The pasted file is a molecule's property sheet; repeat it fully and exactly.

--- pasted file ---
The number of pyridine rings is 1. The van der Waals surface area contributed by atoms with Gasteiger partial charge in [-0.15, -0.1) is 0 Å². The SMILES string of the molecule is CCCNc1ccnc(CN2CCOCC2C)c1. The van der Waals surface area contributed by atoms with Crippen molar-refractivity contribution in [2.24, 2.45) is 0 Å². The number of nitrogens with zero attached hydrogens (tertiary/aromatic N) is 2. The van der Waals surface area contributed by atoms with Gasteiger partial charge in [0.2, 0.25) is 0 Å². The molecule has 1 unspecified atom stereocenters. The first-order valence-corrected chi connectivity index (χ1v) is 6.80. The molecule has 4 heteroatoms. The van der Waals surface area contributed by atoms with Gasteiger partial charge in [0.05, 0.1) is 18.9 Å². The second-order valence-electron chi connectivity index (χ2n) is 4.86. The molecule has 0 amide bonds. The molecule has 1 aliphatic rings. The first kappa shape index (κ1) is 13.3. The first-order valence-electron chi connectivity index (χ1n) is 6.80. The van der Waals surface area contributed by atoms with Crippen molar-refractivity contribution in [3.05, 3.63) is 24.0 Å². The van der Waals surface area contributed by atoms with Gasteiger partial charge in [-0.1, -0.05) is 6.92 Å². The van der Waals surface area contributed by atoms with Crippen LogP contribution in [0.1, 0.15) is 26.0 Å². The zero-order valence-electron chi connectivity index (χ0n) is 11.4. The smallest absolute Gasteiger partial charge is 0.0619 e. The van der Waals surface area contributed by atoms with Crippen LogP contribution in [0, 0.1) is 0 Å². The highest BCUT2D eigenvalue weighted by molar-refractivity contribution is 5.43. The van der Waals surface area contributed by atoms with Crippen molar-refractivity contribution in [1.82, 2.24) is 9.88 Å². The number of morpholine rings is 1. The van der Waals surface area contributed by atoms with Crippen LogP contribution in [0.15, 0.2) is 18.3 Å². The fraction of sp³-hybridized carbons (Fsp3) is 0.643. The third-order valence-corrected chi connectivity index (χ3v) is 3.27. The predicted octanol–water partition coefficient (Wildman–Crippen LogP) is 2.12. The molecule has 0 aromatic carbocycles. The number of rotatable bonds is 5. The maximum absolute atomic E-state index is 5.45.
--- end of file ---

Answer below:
The number of pyridine rings is 1. The van der Waals surface area contributed by atoms with Gasteiger partial charge in [-0.15, -0.1) is 0 Å². The SMILES string of the molecule is CCCNc1ccnc(CN2CCOCC2C)c1. The van der Waals surface area contributed by atoms with Crippen molar-refractivity contribution in [2.24, 2.45) is 0 Å². The number of nitrogens with zero attached hydrogens (tertiary/aromatic N) is 2. The van der Waals surface area contributed by atoms with Gasteiger partial charge in [0.2, 0.25) is 0 Å². The molecule has 1 unspecified atom stereocenters. The first-order valence-corrected chi connectivity index (χ1v) is 6.80. The molecule has 4 heteroatoms. The van der Waals surface area contributed by atoms with Gasteiger partial charge in [0.05, 0.1) is 18.9 Å². The second-order valence-electron chi connectivity index (χ2n) is 4.86. The molecule has 0 amide bonds. The molecule has 1 aliphatic rings. The first kappa shape index (κ1) is 13.3. The first-order valence-electron chi connectivity index (χ1n) is 6.80. The van der Waals surface area contributed by atoms with Crippen molar-refractivity contribution in [3.05, 3.63) is 24.0 Å². The van der Waals surface area contributed by atoms with Gasteiger partial charge in [-0.1, -0.05) is 6.92 Å². The van der Waals surface area contributed by atoms with Crippen LogP contribution in [0.1, 0.15) is 26.0 Å². The zero-order valence-electron chi connectivity index (χ0n) is 11.4. The smallest absolute Gasteiger partial charge is 0.0619 e. The van der Waals surface area contributed by atoms with Crippen LogP contribution in [0, 0.1) is 0 Å². The highest BCUT2D eigenvalue weighted by molar-refractivity contribution is 5.43. The van der Waals surface area contributed by atoms with Crippen molar-refractivity contribution in [1.82, 2.24) is 9.88 Å². The number of morpholine rings is 1. The van der Waals surface area contributed by atoms with Crippen LogP contribution in [0.15, 0.2) is 18.3 Å². The fraction of sp³-hybridized carbons (Fsp3) is 0.643. The third-order valence-corrected chi connectivity index (χ3v) is 3.27. The predicted octanol–water partition coefficient (Wildman–Crippen LogP) is 2.12. The molecule has 0 aromatic carbocycles. The number of rotatable bonds is 5. The maximum absolute atomic E-state index is 5.45.